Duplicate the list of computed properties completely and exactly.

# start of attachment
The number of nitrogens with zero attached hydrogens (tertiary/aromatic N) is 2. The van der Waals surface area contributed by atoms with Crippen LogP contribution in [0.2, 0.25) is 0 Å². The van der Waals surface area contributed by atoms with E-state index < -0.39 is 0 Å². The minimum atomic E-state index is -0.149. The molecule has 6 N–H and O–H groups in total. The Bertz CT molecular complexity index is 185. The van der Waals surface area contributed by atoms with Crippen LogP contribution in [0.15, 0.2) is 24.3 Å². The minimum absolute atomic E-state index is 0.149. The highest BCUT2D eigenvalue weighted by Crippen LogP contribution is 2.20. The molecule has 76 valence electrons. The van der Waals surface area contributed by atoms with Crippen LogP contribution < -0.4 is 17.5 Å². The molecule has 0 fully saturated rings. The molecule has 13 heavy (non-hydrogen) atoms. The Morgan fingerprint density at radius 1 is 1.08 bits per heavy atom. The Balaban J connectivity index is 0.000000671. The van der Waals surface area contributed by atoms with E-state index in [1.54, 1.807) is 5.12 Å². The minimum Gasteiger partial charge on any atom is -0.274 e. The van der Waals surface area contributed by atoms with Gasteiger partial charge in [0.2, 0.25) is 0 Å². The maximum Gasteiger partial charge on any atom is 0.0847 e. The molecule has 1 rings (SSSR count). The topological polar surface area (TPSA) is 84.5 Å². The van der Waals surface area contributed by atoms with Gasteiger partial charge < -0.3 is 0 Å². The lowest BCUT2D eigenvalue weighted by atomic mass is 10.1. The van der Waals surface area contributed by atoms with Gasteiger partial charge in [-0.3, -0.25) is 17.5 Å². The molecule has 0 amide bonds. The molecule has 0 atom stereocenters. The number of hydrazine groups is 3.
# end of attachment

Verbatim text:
The number of nitrogens with zero attached hydrogens (tertiary/aromatic N) is 2. The van der Waals surface area contributed by atoms with Crippen LogP contribution in [0.2, 0.25) is 0 Å². The van der Waals surface area contributed by atoms with E-state index < -0.39 is 0 Å². The minimum atomic E-state index is -0.149. The molecule has 6 N–H and O–H groups in total. The Bertz CT molecular complexity index is 185. The van der Waals surface area contributed by atoms with Crippen LogP contribution in [0.15, 0.2) is 24.3 Å². The minimum absolute atomic E-state index is 0.149. The highest BCUT2D eigenvalue weighted by Crippen LogP contribution is 2.20. The molecule has 76 valence electrons. The van der Waals surface area contributed by atoms with Crippen LogP contribution < -0.4 is 17.5 Å². The molecule has 0 fully saturated rings. The molecule has 13 heavy (non-hydrogen) atoms. The Morgan fingerprint density at radius 1 is 1.08 bits per heavy atom. The Balaban J connectivity index is 0.000000671. The van der Waals surface area contributed by atoms with E-state index in [1.54, 1.807) is 5.12 Å². The minimum Gasteiger partial charge on any atom is -0.274 e. The van der Waals surface area contributed by atoms with Gasteiger partial charge in [0.2, 0.25) is 0 Å². The maximum Gasteiger partial charge on any atom is 0.0847 e. The molecule has 1 rings (SSSR count). The topological polar surface area (TPSA) is 84.5 Å². The van der Waals surface area contributed by atoms with Gasteiger partial charge < -0.3 is 0 Å². The lowest BCUT2D eigenvalue weighted by atomic mass is 10.1. The van der Waals surface area contributed by atoms with Gasteiger partial charge in [-0.3, -0.25) is 17.5 Å². The molecule has 0 amide bonds. The molecule has 0 atom stereocenters. The number of hydrazine groups is 3.